by Mark Vaughn

(This article first appeared in AUTOWEEK magazine.)

British Sports Cars in San Luis Obispo, California

Hidden away on the Cali coast is a small shop big on English autos

IF YOU LIKE OLD ENGLISH sports cars—Austin-Healeys, Jaguars, MGAs—and you wandered into a small shop in San Luis Obispo, Calif., called British Sports Cars, you might check your pulse and respiration to be sure you hadn’t actually died.

“Death, where is thy sting?” you might ask, quoting some appropriately English author or other.

There is no sting and you are not dead, though this could be considered heaven for you and your ilk—British car heaven, at least, because everywhere you look, there are great sports cars you remember from your faster youth: Triumphs, Loti, Sunbeams and Daimlers (the British kind), as well as Rolls-Royce’s, Bentleys, Jaguars and, everywhere, Minis. British Sports Cars is the largest Mini servicer on California’s Central Coast, and it shows: They’re all over the shop. But BSC also handles all manner of Land Rovers, as well as whatever else rolls through the doors of its classic, 115-year-old brick building.

The day we visited, there were two Vignale-bodied Triumph Italias. One had just been fully and exquisitely restored and on its way to Concorso Italia, where it win a nice second-place ribbon. There were two Daimler Darts (aka SP 250s), the funky fiberglass-bodiedsports car with the odd proportions and 2.5-liter hemi V8 underhood. There was a Rolls-Royce Phantom I, a Springfield car made in the United States that once belonged to a mysterious heiress in Santa Barbara. There was a Sunbeam Alpine, along with more “common” sports cars like Austin-Healey 3000s, a Lotus S2, a 1966 Jaguar E-Type, an MGA, MGBs and more, all in a clean, well-lighted place that has been family owned since its founding 35 years ago.

You might not want to leave.

The story of British Sports Cars owes as much to fortuitous timing as it does its founder’s hard work; he is former race-car driver and concert promoter Peter Jurgens. Jurgens raced a Brabham BT 21-based “saloon car” with a 997cc Cosworth Screamer engine back in Jolly Olde, winning national championships in his class twice. At night he was a DJ and concert promoter. The Austin Powers character was not based on Jurgens’ younger self, but there might be similarities.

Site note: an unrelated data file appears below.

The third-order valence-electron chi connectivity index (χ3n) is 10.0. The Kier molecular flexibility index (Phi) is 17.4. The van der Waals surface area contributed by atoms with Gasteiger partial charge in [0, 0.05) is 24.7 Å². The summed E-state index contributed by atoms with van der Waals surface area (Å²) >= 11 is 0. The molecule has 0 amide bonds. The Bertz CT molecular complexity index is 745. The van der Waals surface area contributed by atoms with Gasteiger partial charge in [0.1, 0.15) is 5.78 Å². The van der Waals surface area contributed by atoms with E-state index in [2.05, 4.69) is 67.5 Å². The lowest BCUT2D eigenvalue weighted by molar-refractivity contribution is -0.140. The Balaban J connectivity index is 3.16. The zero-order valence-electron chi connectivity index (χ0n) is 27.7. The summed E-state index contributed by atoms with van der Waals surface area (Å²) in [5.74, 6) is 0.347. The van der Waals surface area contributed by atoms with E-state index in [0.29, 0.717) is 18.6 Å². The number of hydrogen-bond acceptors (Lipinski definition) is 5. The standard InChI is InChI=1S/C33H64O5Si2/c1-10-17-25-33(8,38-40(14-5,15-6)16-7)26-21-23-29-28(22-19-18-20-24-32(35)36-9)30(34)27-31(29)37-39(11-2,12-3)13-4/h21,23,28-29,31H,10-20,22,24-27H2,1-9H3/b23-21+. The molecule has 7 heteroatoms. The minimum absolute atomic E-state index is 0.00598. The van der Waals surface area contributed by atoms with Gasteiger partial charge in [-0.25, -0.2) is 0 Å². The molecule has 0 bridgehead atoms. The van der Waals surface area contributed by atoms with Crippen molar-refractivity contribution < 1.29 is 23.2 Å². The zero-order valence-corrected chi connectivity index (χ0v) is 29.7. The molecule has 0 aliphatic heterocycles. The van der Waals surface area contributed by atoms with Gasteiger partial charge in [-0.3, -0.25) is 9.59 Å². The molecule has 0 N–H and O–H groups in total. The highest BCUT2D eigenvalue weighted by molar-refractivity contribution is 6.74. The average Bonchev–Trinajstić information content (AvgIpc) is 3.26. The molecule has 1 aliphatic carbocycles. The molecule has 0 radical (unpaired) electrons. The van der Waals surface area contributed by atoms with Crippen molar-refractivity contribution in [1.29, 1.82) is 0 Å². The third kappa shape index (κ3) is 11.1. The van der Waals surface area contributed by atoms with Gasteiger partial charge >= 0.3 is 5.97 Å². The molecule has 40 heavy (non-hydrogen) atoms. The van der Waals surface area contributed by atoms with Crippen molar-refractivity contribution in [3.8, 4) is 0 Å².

British Sports Cars Founder Peter Jurgens
British Sports Cars Founder Peter Jurgens

He told us, “The Who were all lovely lads” in the same tone you or I might use when talking about our neighbor Fred.

Realizing that his lifestyle was ultimately unsustainable, he moved to California. His original mission when he arrived in 1980 was to install British sunroofs on cars, but other circumstances beyond his control soon provided an entirely new opportunity.

“The British car industry pulled out of the U.S.,” he said. “I quickly realized there was no one to service all these cars.” And just like that, products of the British car industry stranded between LA and San Francisco landed in his lap. Mind the gaps. Jurgens switched the business’s name to British Sports Cars and has been the Central California go-to fixer for Lucas Electrical and SU carbs since.

Jaguar XK120s
A Pair of Jaguar XK120s Grace the Garage

Even more fortuitous was the arrival, shortly after he came to the States, of a pair of mechanically inclined twins, Justin and Jonathan Jurgens. “By fourth grade, my brother and I rode our bikes here every day after school,” Justin said. “We never had a summer vacation. We spent it all here.”

Who among us wouldn’t have spent it all there? At age 13, the boys did their first engine swap, a Morris Minor that belonged to a mechanic in the shop. “He still has it, with our engine in it,” Justin said.

After apprenticeships in the service department of a couple dealerships, they have stayed in the business ever since, Jonathan now running his own shop in San Luis Obispo called Broad Street VPA—the VPA standing for Volkswagen, Porsche, Audi—and Justin working at British Sports Cars, operating the firm’s web business, as well as greeting visitors and showing reporters around when not turning wrenches.

“It’s a lot of fun,” said Justin.

“I’ve been very lucky,” said Peter. “I’ve had some nice cars, too.”

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